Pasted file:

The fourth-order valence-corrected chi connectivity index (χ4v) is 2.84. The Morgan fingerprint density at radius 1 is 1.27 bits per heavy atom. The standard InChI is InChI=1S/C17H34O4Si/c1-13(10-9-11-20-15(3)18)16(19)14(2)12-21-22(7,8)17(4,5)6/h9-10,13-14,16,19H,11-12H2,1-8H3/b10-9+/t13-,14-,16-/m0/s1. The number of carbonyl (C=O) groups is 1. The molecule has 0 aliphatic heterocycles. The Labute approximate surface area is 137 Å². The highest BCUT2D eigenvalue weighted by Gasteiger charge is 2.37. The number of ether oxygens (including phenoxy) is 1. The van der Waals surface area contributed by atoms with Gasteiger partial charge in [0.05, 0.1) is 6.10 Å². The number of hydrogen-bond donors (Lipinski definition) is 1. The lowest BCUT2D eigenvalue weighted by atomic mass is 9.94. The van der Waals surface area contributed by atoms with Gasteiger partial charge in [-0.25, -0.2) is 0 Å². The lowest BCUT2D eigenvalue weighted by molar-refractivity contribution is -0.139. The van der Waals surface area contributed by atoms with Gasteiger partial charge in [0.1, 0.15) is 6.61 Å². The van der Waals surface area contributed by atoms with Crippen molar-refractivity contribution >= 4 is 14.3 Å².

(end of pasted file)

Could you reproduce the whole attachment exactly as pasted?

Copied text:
The fourth-order valence-corrected chi connectivity index (χ4v) is 2.84. The Morgan fingerprint density at radius 1 is 1.27 bits per heavy atom. The standard InChI is InChI=1S/C17H34O4Si/c1-13(10-9-11-20-15(3)18)16(19)14(2)12-21-22(7,8)17(4,5)6/h9-10,13-14,16,19H,11-12H2,1-8H3/b10-9+/t13-,14-,16-/m0/s1. The number of carbonyl (C=O) groups is 1. The molecule has 0 aliphatic heterocycles. The Labute approximate surface area is 137 Å². The highest BCUT2D eigenvalue weighted by Gasteiger charge is 2.37. The number of ether oxygens (including phenoxy) is 1. The van der Waals surface area contributed by atoms with Gasteiger partial charge in [0.05, 0.1) is 6.10 Å². The number of hydrogen-bond donors (Lipinski definition) is 1. The lowest BCUT2D eigenvalue weighted by atomic mass is 9.94. The van der Waals surface area contributed by atoms with Gasteiger partial charge in [-0.25, -0.2) is 0 Å². The lowest BCUT2D eigenvalue weighted by molar-refractivity contribution is -0.139. The van der Waals surface area contributed by atoms with Gasteiger partial charge in [0.1, 0.15) is 6.61 Å². The van der Waals surface area contributed by atoms with Crippen molar-refractivity contribution >= 4 is 14.3 Å².